Senate Reforms Ensure Death Row Murderers Won’t Be Released
The North Carolina Senate on Monday approved reforms to a law allowing convicted murderers and child rapists on death row to appeal their sentences using statistics that allegedly show racial bias. The reforms will ensure these hardened criminals cannot be released into the community, and will preserve justice for more than 100 North Carolina families whose loved ones’ innocent lives were brutally taken.
Successful Racial Justice Act appeals are supposed to reduce the defendant’s sentence to life in prison without parole. But according to the General Assembly’s nonpartisan legal staff, someone who committed first degree murder before Oct. 1, 1994 – before the life without parole sentence was legal – could be eligible for release after 20 years in prison based on the Supreme Court’s decision in State v. Connor. Those who committed first degree murder between Oct. 1, 1994 and Dec. 1, 1998 could be eligible for release after 25 years. The court ruled it unconstitutional to increase a sentence to life without parole.
And as many predicted, the law has been severely abused. Nearly every death row inmate has filed a Racial Justice Act appeal, including criminals who are the same race as their victims and most members of their juries.
The reforms to the law do not keep convicted criminals from appealing their sentence on the grounds of racial bias – it simply clarifies that state courts must use the standards set by the U.S. Supreme Court, ensuring murders cannot manipulate statistics or use arbitrary data to avoid justice.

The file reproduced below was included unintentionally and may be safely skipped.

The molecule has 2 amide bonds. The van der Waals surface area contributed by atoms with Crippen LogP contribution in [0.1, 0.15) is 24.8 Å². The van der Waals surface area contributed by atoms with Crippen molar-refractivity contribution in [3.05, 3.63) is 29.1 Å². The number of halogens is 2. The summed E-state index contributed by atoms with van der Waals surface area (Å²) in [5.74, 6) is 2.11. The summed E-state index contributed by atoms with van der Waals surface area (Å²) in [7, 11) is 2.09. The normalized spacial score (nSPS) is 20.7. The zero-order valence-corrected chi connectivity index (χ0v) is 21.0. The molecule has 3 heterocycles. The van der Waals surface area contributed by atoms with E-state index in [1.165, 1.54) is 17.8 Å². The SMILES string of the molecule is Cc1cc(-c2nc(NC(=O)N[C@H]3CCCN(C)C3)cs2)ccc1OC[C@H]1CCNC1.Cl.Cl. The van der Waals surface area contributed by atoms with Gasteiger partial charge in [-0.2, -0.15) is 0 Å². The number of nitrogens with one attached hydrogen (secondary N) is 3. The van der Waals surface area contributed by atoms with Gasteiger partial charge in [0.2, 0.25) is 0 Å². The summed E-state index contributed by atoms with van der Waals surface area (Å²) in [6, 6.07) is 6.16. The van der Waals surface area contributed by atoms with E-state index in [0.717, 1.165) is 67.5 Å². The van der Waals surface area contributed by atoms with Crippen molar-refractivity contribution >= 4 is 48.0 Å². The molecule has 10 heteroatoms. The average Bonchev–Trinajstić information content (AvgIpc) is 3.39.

Below is a statement from Sen. Thom Goolsby (R-New Hanover), who moved for concurrence on the bill Monday evening.
“The Racial Justice Act is an ill-conceived law that has turned out to have very little to do with race or justice. It was designed to halt the death penalty in North Carolina for criminals convicted of the most heinous crimes – many involving young children and the elderly. We should not be advocating for murderers – we should be fighting to preserve justice for the victims and their families.
“Dozens of murderers on death row who committed their crime before the life without parole sentence became legal in 1994 could be released under the Racial Justice Act. This is a public safety crisis, and we have a moral duty to prevent murderers and rapists from being released into our backyards.”Tweet